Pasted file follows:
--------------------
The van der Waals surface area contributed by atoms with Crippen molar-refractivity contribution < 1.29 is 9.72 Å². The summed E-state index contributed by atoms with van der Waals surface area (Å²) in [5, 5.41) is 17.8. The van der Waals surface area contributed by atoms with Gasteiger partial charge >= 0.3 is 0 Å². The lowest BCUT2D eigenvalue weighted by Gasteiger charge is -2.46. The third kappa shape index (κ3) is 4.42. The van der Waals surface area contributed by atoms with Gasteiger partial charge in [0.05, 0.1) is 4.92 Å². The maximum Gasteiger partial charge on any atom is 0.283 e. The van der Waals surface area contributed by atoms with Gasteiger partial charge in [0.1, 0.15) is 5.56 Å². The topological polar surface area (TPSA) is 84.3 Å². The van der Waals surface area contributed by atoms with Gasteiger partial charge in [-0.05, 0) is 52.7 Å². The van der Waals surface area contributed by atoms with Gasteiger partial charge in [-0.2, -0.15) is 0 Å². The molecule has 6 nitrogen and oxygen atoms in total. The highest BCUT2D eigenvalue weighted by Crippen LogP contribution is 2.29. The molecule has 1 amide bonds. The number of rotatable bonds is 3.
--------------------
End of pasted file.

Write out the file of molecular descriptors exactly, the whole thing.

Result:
The van der Waals surface area contributed by atoms with Crippen molar-refractivity contribution < 1.29 is 9.72 Å². The summed E-state index contributed by atoms with van der Waals surface area (Å²) in [5, 5.41) is 17.8. The van der Waals surface area contributed by atoms with Gasteiger partial charge >= 0.3 is 0 Å². The lowest BCUT2D eigenvalue weighted by Gasteiger charge is -2.46. The third kappa shape index (κ3) is 4.42. The van der Waals surface area contributed by atoms with Gasteiger partial charge in [0.05, 0.1) is 4.92 Å². The maximum Gasteiger partial charge on any atom is 0.283 e. The van der Waals surface area contributed by atoms with Gasteiger partial charge in [0.1, 0.15) is 5.56 Å². The topological polar surface area (TPSA) is 84.3 Å². The van der Waals surface area contributed by atoms with Gasteiger partial charge in [-0.05, 0) is 52.7 Å². The van der Waals surface area contributed by atoms with Gasteiger partial charge in [-0.2, -0.15) is 0 Å². The molecule has 6 nitrogen and oxygen atoms in total. The highest BCUT2D eigenvalue weighted by Crippen LogP contribution is 2.29. The molecule has 1 amide bonds. The number of rotatable bonds is 3.